What we've learned from our 9-month series on tomorrow's urban mobility.
We've had the future of transportation wrong since the final scene of Back to the Future. When Doc Brown tells Marty that "where we're going, we don't need roads," then lifts the DeLorean right off the ground, we all took him to mean the next big thing in mobility was the flying car. Well it's October 10, 2014, just a year and a couple weeks shy of the futuristic date Doc punched into the dashboard, and delivery drones aside, we don't really have flying cars. (Though wouldn't you know, we might be getting automatic shoelaces.)
But if we'd taken Doc's words a bit more metaphorically, we might have been right all along. American cities have started a gigantic pivot away from complete car-reliance toward multi-modal transportation systems that balance the needs of drivers alongside those of bus and train riders, pedestrians, cyclists, and taxi users. Instead of only a car key in our pocket or purse we have a metro card and a bike-share fob and a smartphone with an e-hail app. We're going to need roads where we're going, but we don't need just roads, and we don't need to use them the way we use them now.
That's the clearest lesson to emerge from our Future of Transportation series, which began nine months ago and wraps up today, some 85 stories later. Writers reported from pretty much every big city across the country: from Boston down to Miami in the east, Minneapolis to Chicago in the Midwest, New Orleans and Houston in the South, Salt Lake City and Denver in the mountains, and Seattle to Los Angeles in the west. Meantime, experts and planners and officials shared their thoughts and local lessons that can apply to cities of all shapes and sizes. In both a physical and intellectual sense, we covered a lot of ground.
Much of that travel came by modes other than automobiles. The trends in public transportation range from mobile ticketing to all-day service demand to quicker project completion to fully automated systems. The related rise in transit-oriented development is both promising from a mobility standpoint and potentially troubling from an equity one. Bus-rapid transit and light rail will both play big roles in our multi-modal future, and if they're designed right, streetcars can, too. High-speed passenger rail—some of it privately funded—has been slow going for now but remains potentially transformative. Bike-share has arrived in a major way, and electric bikes may soon follow. Even the oldest form of human transportation will also get a fresh start with new sidewalk and shoe technology (power laces notwithstanding).
Reader interest further confirms the crush on alternative modes. Some of the most-shared articles in the series—at least to date—touch on Portland's new multi-modal bridge that bans cars, Denver's multi-billion-dollar push to become the leading transit city in the West, how to make cycling more popular among low-income city residents, and whether the best way to end drunk driving would be to end driving altogether. Judging by reader comments, the pieces that sparked the most discussion include Nate Berg's adventures in a Tesla electric vehicle; Yonah Freemark's analyses of light rail systems and the federal government's failed high-speed rail plan; and Emily Badger's clear case for raising the cost of driving. Jeff Speck's triumphant look at why urban roads should be 10-feet wide instead of 12 is hot on these heels despite coming late to the game.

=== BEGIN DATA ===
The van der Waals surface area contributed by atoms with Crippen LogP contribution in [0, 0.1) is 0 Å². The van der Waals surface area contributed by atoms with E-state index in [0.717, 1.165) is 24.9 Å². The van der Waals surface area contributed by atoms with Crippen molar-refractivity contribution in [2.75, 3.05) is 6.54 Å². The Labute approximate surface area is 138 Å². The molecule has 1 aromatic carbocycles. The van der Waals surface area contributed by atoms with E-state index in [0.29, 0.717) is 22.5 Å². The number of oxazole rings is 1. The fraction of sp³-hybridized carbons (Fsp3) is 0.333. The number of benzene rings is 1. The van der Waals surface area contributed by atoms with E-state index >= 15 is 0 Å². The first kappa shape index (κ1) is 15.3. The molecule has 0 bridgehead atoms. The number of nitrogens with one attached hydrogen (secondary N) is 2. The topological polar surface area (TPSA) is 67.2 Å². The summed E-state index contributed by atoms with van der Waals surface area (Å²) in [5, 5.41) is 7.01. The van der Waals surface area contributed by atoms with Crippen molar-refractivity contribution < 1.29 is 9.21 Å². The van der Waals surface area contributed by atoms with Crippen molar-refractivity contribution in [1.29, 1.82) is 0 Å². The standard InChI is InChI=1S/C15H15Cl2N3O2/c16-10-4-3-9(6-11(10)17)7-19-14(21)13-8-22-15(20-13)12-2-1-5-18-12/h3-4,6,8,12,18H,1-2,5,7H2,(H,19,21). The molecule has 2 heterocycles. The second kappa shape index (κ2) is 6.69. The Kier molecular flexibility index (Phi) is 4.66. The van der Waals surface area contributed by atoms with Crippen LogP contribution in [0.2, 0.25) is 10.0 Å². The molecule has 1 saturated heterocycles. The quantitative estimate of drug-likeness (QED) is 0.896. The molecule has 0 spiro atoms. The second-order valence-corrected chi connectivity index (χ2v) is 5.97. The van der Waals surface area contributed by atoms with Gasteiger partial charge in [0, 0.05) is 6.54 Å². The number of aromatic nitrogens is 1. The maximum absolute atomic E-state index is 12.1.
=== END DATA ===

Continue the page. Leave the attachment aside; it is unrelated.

This interest in alternative modes doesn't deny that highways and cars will still play a dominant role in the future of city mobility. But the edges of that domination are inching inward. Some cities are pushing against increasing traffic congestion with new forms of road pricing. Others are attacking the problem with wholesale shifts in land use and grand new plans for densification. Parking will become greener, odd as that sounds, and potentially less plentiful. Roads and traffic lights alike will become more intelligent. Most urban interstates are here to stay, but some will be torn down in an effort to return cities to the people. Those Millennials that do eventually buy cars may be able to snap a dashboard selfie to celebrate the occasion.
The biggest wild card in tomorrow's transportation, of course, are driverless cars. They're pretty much here—we learned that much up close when we got the first live look at how Google's autonomous car is learning to navigate city streets. Cities and states are already preparing for the not-so-distant day when these cars will hit the market and the roads. But enormous questions remain about the ultimate impact they'll have on urban mobility. In the brightest scenario, driverless technology combines with smartphone-based, on-demand taxi service to all but eliminate car-ownership within the city and complement transit access in the suburbs. In the dimmest, the ceaseless flow of driverless traffic might grind our streets to a halt, and we'll be wishing for flying cars after all.
So thanks again to those of you who joined us on this trip, and our deep appreciation also goes out once more to The Rockefeller Foundation for its support for the series. Those of you who enjoyed the Future of Transportation can look forward to an e-book we're compiling of the best stories, which we'll make available to readers in the coming months. And rest assured our regular CityLab coverage will extend and expand the themes we hit on here. The journey continues.